Some trepidation about public showers is good in my opinion. The voyeurs like Dan and guys that actually enjoy strutting their stuff need to be outed in a civil way, but also in a way that they know everyone is on to their intentions.
    Locker rooms should not be sexual places, but sometimes they are and even well past junior high / middle school. My advice is be careful. People like Dan are in the locker room and the spa and their intent is not good.
    But then, maybe I’m just paranoid…

    • I know there are unsafe people out there. I suppose I feel safer in public settings. I am not responsible for other people’s choices/intent. I am responsible for my own.
      If there is a known voyeuristic person, I do think polite challenge is okay, or avoidance I suppose.

  • Grateful for your vulnerability here, Ben. I imagine the locker room conjures up myriad emotions for many in our community. For me, the outward disconnect with the other guys and also the inner body shame. I haven’t consistently been in a gym/locker room in a few years, but I did appreciate the times I could enter those arenas as an adult with some redemption from middle/high school. Even if “redemption” just meant nobody bothered me and I could exist without fear.

    • Tom,
      I empathize with the phrase “exist without fear.” That is a good way to describe it. Up until college, I avoided the locker room. In grad school, and now going to the gym regularly, I find myself more and more comfortable in these spaces. I have a straight friend who knows my story and lifts with me and doesn’t seem to feel the need to “guard” himself from me seeing him. That makes me feel very safe and affirmed.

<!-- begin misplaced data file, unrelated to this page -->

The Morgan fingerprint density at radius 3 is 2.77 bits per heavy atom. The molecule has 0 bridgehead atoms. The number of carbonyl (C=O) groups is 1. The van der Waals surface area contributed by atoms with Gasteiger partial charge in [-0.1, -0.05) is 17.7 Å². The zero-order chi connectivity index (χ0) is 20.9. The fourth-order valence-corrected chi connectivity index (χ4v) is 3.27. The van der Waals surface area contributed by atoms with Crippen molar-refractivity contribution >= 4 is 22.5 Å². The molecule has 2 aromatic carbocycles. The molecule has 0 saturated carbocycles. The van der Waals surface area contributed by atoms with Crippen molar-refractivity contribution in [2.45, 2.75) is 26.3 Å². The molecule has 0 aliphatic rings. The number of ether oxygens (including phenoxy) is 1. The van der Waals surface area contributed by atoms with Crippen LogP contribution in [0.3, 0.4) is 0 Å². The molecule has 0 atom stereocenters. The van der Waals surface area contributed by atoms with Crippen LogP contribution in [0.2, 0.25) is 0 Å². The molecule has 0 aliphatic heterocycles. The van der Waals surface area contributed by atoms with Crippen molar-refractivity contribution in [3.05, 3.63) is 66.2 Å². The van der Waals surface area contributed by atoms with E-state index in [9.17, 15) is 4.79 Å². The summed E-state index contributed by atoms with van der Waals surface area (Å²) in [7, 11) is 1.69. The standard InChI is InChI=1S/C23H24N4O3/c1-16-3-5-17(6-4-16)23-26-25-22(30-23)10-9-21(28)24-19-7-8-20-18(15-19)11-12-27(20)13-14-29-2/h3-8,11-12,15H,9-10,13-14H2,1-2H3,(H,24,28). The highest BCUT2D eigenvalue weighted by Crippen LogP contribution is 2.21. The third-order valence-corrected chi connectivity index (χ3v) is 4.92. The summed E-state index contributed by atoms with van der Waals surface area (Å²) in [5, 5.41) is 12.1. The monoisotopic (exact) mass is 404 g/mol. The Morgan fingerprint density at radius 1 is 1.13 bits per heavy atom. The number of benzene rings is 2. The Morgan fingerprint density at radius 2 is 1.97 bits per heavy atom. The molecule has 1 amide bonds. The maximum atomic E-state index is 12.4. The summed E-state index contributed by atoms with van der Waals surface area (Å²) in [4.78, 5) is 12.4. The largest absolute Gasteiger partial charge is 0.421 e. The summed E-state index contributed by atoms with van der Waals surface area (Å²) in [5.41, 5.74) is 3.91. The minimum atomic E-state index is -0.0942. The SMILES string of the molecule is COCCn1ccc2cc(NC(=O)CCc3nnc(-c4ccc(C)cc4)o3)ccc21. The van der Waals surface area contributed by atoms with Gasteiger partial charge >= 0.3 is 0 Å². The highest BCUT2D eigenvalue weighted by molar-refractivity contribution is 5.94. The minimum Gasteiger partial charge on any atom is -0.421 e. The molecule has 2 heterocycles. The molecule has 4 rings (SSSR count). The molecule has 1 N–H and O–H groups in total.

• I enjoyed your post Ben…it brought back memories of a time in my life that is hard to talk about, but I’ll share a little of that time. After high school, my parents thought a certain school might be good for me…so off I went. I almost didn’t survive…
    The school was really like a Christian boot camp…and the rules were daunting and challenging, to say the least. They covered everything. For example, for men, no facial hair was allowed…even sideburns. And…no hair was allowed that would touch your ears. For clothing, only dress shirts that had buttons on them were allowed. No casual pull over shirts…no blue jeans – only dress pants with a belt. However, they did allow jeans only on Saturdays before 5:00P. A tie had to be worn to dinner except Friday and Saturday. No sandals were allowed and socks had to be worn at all times, as well as undershirts. One had to dress at all times so your underwear could never be seen. No short pants for guys…no jewelry of any kind…